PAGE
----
"Pay and go" healthcare has arrived. Search our website to find a doctor today! All users get 5% back on every visit. (Don't worry, the doctor won't ask for your insurance card upon visit).
A transformation has taken place in the global economy as marketplaces have emerged to take the place of government or other central regulatory bodies. In other words, in many cases, technology and the power of crowds has enabled society as a whole to receive better service.
Perhaps the best example is the rating system on Uber. Anyone who has ever taken a cab in Manhattan and was unhappy with the experience didn’t really have an easy way to voice their concerns. Enter marketplace apps like Uber and Lyft which allow passengers to rate their experiences for the world to see.
In this manner, accountability has shifted to the consumer. Taxi drivers and the people they reported too didn’t seem to concerned about passengers – even though they were regulated by local governments who were theoretically accountable to the people. By making service providers accountable directly to their customers, service levels have improved.
Liz Kowalczyk with the Boston Globe just shined the spotlight on numerous hospitals in the Massachusetts area with filthy conditions and a staff not able to deal with patients because of either lack of training or staffing.
Amazingly, the state gives the chain of hospitals over $100 million per year – even though it is aware of the terrible conditions, in part because it needs the beds he hospital provides.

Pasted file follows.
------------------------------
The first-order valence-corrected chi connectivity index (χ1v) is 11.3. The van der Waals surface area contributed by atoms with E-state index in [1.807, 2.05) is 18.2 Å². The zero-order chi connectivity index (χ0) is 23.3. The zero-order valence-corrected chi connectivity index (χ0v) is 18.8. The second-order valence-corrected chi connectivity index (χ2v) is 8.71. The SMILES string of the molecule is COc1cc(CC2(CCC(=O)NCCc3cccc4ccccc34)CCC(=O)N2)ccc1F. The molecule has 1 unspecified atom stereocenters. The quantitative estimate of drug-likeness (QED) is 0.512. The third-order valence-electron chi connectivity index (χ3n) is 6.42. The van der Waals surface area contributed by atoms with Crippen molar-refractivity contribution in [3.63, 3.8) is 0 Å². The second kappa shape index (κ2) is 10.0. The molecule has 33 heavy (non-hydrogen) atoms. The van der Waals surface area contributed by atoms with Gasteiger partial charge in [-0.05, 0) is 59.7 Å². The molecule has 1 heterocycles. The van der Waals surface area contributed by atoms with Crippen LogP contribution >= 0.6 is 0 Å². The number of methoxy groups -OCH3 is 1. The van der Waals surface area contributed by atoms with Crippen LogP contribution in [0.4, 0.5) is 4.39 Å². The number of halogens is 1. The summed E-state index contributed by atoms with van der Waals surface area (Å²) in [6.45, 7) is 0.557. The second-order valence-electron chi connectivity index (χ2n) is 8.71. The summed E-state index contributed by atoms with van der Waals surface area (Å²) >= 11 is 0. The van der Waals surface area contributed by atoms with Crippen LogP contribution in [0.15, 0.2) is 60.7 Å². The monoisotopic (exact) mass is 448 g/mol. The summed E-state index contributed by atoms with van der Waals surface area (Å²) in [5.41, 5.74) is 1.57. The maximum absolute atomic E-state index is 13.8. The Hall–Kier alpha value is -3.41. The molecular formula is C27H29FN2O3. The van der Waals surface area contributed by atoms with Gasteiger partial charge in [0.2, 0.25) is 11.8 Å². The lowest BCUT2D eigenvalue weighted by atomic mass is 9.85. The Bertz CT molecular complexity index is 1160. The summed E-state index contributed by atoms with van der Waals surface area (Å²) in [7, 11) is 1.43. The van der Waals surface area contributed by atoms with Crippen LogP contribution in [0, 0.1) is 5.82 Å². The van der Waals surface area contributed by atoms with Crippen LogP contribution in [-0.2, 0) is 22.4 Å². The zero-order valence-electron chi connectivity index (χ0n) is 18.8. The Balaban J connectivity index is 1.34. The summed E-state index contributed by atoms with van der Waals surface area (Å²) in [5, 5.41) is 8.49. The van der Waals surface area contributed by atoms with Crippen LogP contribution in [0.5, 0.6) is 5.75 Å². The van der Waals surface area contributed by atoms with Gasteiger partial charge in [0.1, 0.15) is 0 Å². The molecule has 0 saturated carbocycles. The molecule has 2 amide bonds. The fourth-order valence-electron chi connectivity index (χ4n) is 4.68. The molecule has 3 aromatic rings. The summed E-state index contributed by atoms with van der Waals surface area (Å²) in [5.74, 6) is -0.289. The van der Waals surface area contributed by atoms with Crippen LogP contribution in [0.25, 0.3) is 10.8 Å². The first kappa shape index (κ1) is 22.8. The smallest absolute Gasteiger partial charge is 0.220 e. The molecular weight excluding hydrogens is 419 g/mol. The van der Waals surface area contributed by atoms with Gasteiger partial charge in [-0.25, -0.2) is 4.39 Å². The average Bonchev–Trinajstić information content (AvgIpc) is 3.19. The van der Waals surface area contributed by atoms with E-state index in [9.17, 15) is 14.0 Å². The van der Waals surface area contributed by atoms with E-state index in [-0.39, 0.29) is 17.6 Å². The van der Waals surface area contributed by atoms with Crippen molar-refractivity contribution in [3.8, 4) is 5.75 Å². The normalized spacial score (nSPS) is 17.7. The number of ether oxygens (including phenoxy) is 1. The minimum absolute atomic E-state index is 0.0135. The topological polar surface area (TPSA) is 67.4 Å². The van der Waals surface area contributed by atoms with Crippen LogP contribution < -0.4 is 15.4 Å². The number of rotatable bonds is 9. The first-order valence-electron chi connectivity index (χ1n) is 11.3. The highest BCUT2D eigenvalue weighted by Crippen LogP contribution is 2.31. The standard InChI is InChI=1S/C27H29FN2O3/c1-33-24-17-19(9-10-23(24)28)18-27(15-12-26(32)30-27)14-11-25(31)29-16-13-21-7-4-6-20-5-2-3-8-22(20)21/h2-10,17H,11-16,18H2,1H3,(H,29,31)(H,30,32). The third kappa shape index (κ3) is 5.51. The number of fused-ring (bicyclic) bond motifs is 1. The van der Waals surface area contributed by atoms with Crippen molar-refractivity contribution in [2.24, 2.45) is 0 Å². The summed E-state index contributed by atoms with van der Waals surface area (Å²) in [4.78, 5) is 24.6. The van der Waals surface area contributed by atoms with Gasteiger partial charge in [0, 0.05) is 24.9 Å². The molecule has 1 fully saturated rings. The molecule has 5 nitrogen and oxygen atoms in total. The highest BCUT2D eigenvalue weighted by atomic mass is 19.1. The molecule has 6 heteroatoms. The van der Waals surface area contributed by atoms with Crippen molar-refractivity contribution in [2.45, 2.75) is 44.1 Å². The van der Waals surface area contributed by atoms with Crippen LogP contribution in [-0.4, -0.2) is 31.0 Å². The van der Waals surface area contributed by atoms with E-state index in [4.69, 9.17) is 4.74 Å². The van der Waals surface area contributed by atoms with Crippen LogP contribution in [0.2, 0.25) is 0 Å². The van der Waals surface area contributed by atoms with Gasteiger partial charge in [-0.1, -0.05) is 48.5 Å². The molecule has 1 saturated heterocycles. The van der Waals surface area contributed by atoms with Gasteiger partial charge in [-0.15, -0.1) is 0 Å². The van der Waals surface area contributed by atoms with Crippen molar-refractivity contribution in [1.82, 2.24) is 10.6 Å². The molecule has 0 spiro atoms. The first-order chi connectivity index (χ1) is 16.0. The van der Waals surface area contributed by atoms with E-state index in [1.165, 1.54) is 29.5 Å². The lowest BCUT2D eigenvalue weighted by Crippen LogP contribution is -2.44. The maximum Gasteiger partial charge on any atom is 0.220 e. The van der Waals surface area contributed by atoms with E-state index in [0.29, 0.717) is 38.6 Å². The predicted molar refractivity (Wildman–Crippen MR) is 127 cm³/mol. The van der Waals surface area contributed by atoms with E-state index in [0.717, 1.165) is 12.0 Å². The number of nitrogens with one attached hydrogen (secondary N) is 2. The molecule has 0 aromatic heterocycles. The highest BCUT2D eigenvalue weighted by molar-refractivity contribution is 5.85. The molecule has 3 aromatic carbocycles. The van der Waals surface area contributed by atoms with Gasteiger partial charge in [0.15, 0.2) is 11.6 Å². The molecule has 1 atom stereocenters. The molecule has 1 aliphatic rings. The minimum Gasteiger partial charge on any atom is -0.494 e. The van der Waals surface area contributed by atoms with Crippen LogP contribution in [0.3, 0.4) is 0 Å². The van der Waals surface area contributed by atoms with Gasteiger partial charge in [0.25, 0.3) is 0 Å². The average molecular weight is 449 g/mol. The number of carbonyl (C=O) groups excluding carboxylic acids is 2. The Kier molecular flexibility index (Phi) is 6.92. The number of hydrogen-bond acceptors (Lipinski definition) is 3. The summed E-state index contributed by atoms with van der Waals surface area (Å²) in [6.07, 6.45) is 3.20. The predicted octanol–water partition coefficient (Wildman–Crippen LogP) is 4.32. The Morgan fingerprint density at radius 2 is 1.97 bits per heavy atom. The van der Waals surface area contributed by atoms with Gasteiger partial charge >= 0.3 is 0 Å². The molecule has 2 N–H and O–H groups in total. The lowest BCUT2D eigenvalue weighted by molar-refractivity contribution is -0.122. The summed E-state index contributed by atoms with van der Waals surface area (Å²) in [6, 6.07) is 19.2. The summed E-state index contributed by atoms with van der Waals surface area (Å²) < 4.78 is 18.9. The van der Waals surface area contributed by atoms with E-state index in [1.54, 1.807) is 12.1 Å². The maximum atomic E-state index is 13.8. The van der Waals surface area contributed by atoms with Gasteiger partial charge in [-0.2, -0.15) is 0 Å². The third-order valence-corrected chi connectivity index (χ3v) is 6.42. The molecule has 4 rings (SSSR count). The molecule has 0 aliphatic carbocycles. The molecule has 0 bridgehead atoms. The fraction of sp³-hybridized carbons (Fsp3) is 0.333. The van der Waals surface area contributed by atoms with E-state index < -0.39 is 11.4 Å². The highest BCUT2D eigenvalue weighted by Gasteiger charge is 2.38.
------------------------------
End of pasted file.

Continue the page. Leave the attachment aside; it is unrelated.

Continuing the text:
While a hospital is a different type of service provider than a driver who could pick you up in a Prius instead of a taxi, the idea of moving the accountability to the patient would work in hospitals the way it has in most other markets.
It won’t happen overnight – the first step is to come up with a system where patients pay doctors directly and rate them – without an insurance system which removes the accountability. From there – it will evolve to handle hospitals as well.
The way it will work is similar to what we have experienced with hotel booking on sites like TripAdvisor or Expedia… Patients will choose their doctors based on price, distance, ratings and availability.
This marketplace exists today and it is called UMA Health. It provides patients the ability to find medical coverage they can afford and its as simple as buying a sweater on your favorite shopping site. It is our hope UMA will become the preferred method for bringing back the badly needed accountability to patients – allowing them to make better medical decisions for themselves and their loved-ones.